In game 63 Leela moved its king early and could not castle, it developed the king side rook through the h file. Stockfish castled long despite an open file on the queen side. The engines started to shuffle on move 28, evals drifted down to 0, a few pawn moves and exchanges extended the shuffle to move 138. A series of exchanges opened the position, both queens move forward and both kings were exposed. The game ended in a check repetition. In game 64 both engines did not castle, Leela pushed a pawn to a3 and gave it away. The kings walked in opposite directions, Stockfish developed its king side rook through the h file. Shuffling began on move 18, on move 56 Stockfish gave the pawn back and the shuffle continued. Stockfish wouldn't lower its eval until the engines ran out of pawn moves, the game was adjudicated on move 187.

Games 65-66 started in the Benko Gambit, with white a pawn up and a queen side passer while its king is unable to castle after it moved. In both games the white king found safety on the g2 square. In game 65 Leela gave the pawn back, the engines traded pawns on the queen side and by move 31 they were all gone. Evals were close to 0, the engines traded NN for R and then the game was adjudicated. In game 66 Stockfish kept the pawn and pushed the passer to a5 where Leela blocked it. After some shuffling the engines reduced to a RRB vs RRN position and Leela regained the pawn. Evals came down and the game was adjudicated after the king side pawns stopped moving.

In game 67 Leela pushed pawns on the king side and castled long, Stockfish kept its king in the center. There were almost no exchanges and evals did not change a lot. Leela waited before opening the king side, it saw an opportunity and captured a pawn on the queen side. After a few minor piece exchanges evals started to increase, Stockfish moved its major pieces to the queen side and threatened the white king. Leela finally opened a file on the king side on move 36.

Leela considered how to proceed and the engines shuffled, Leela had to be careful to defend its queen side pawns. Leela couldn't decide which pawn to push, finally on move 56 it pushed the b pawn and created connected passers on the queen side. It took a while to get the rooks on the queen side and then Leela exchanged pieces until reaching a rook ending.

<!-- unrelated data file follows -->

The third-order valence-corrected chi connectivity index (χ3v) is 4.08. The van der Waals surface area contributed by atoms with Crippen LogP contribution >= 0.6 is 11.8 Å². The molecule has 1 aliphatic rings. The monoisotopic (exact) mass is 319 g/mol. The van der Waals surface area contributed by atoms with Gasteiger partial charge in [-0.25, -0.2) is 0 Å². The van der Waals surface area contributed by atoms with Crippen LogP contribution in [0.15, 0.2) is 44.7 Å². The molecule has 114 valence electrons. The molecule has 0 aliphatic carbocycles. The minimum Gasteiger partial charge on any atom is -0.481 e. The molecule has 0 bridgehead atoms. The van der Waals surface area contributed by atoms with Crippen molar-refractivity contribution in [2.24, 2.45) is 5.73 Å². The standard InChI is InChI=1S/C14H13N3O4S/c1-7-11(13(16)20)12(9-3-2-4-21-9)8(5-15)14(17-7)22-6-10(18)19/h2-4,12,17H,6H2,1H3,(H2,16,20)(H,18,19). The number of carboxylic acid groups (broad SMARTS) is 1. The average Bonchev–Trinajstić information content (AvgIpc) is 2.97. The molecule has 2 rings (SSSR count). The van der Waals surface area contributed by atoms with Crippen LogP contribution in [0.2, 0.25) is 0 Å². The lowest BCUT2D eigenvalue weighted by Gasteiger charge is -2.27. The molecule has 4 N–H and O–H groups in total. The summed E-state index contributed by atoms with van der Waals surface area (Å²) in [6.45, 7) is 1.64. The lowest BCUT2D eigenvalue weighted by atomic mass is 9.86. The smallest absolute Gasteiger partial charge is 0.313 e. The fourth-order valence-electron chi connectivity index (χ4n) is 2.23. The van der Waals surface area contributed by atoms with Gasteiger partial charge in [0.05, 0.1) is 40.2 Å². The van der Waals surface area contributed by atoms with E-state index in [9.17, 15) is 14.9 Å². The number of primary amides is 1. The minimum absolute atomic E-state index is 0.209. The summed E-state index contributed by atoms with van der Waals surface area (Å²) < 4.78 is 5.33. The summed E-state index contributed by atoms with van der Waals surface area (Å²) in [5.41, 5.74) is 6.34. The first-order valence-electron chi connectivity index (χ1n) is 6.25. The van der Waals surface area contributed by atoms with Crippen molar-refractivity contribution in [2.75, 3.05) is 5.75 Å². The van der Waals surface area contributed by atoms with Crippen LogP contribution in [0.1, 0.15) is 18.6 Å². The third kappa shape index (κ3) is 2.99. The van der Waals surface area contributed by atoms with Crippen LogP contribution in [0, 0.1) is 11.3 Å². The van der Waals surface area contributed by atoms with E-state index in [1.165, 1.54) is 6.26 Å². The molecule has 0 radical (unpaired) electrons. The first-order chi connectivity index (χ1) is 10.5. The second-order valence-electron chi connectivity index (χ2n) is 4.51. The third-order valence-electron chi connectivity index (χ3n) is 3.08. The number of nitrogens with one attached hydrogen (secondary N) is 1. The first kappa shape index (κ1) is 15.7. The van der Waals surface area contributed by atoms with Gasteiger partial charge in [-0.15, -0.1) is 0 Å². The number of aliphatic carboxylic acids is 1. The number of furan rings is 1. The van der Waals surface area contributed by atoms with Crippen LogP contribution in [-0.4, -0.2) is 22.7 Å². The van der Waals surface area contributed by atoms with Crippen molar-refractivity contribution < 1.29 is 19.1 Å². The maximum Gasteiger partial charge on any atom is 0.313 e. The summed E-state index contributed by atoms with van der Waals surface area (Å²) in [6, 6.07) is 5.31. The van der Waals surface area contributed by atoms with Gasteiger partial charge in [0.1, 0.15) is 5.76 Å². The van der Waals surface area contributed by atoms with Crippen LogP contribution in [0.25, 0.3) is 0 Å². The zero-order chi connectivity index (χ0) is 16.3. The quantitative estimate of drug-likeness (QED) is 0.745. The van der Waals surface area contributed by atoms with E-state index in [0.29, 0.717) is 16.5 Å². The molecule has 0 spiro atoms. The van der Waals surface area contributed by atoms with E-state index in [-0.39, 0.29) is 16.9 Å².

Leela was up only one pawn but its rook kept the black king away from the passers. The a pawn moved forward supported by the white king, the game was adjudicated with the pawn on a6.

In game 68 Stockfish pushed pawns on the king side and castled long as before, this time Leela castled short. Leela went up a pawn, it was not afraid of the white pieces on the king side and it even exchanged a pair of pawns there. Stockfish thought Leela made a mistake on move 26 and its eval jumped over 3.

Stockfish exchanged the defending knight on f5 and moved its queen to h6. Then it opened the king side with a rook sacrifice and forced a RR for Q trade. The black king was exposed and Stockfish controlled the dark squares.

The white passer was an additional threat that Leela had to deal with. Stockfish pushed it to the 7th rank but Leela captured it there after the knights were exchanged. Stockfish didn't seem to have an immediate threat, however it was confident it was winning and evals increased steadily.

The white queen danced on the board, Stockfish used mate threats to keep the black rooks on the back ranks. On move 62 Stockfish captured a pawn and created a passer on the queen side. Leela ran out of options, by the time the game was adjudicated Stockfish captured all the black pawns and one rook for a bishop. There were two white wins in this opening, Stockfish continues to lead by +3.

In game 69 Leela pushed pawns on the king side and opened the g file. After exchanging queens Leela had a bishop pair advantage. It pushed the black king to the corner, but with a rook and a bishop could only threaten a perpetual check. Stockfish's eval dropped to 0, Leela kept trying but could not improve its attack. Eventually Leela's eval came down as well, the engines started to exchange pieces until the game reached a drawn king and pawns ending. In game 70 Stockfish pushed pawns on the queen side and opened files there. By move 24 the queens were off the board, Stockfish was 2 pawns up and there was only one white pawn left on the queen side. Leela used its bishop pair to drive the white rooks away, it exchanged one bishop and captured one pawn back. The game reached a RRB vs RRB position on move 31, the engines mostly shuffled until Stockfish lowered its eval for the draw rule.